For patients, Shouldice offers both a high probability of operating success and an enjoyable social experience. For employees, it offers a high-quality, team-oriented, somewhat democratic working environment at above-market wages. These are neither products or services; they are results. One of the real lessons from observing this organization over time is that, consciously or not, it has developed a service concept (similar to a business definition) based on results, not products or services. It reflects what clients of a wide range of organizations have told us repeatedly: that they primarily buy results, not products or services.

In order to achieve these results, Shouldice has designed a process for achieving them, something we have come to term an operating strategy. Further, it's an operating strategy that leverages results over costs.

For clients, Shouldice involves them in their medical procedure from start (self-diagnosis) to finish (self-recovery). In the meantime, it creates a social atmosphere in which patients counsel each other and provide peer pressure for involvement in activities requiring exercise, critical to recovery. This is economic in two ways: It both costs little and actually substitutes client labor for staff labor. The hospital's focus on one kind of operation assures the repetitive work that contributes to outcome quality throughout medicine. For staff, Shouldice defines jobs that are pleasant, encourage teamwork, and provide ample compensation for regularly scheduled work. The result is a productive and relatively low-cost leveraging of results over costs for both clients and staff.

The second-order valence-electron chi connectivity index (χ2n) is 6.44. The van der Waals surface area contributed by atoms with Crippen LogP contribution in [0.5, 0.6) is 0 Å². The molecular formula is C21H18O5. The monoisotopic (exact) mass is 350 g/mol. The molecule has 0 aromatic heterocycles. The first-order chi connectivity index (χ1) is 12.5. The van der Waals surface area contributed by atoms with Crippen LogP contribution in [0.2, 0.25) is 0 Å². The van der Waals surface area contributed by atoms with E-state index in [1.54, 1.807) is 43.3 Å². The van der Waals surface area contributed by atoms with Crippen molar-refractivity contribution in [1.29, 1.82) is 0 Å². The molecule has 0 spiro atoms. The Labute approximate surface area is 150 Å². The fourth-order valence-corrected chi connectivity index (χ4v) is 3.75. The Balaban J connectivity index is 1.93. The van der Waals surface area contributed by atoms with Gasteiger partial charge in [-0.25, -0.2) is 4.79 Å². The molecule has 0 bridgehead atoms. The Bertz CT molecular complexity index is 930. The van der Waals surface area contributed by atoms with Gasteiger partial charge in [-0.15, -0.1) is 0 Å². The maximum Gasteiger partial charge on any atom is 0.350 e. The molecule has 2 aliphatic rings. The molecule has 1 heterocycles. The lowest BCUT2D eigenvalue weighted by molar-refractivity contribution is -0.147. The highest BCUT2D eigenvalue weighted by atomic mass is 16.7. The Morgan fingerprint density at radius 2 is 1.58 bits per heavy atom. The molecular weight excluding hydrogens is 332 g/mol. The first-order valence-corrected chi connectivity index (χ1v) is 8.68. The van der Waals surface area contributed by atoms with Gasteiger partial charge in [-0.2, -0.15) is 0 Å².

Shouldice Hospital's Social Delivery System

All of this is supported by a service delivery system designed to complement the operating strategy. It starts with the physical facility, a former estate situated on ample, well-manicured grounds. And it continues with furnishings not reminiscent of a hospital as well as devices, such as stairways with low risers, to facilitate patient mobility and exercise.

Real social entrepreneurship addresses each of the several constituencies important to a not-for-profit organization. In the case of Shouldice, for example, we have seen how it has been applied to both patients and staff. The needs of families of young children being treated at Shouldice are addressed as well, with free accommodations provided for them. In the spirit of the strategic service vision, it should be noted that this also reduces care costs for a group of patients who often require a great deal of attention; their parents provide the care.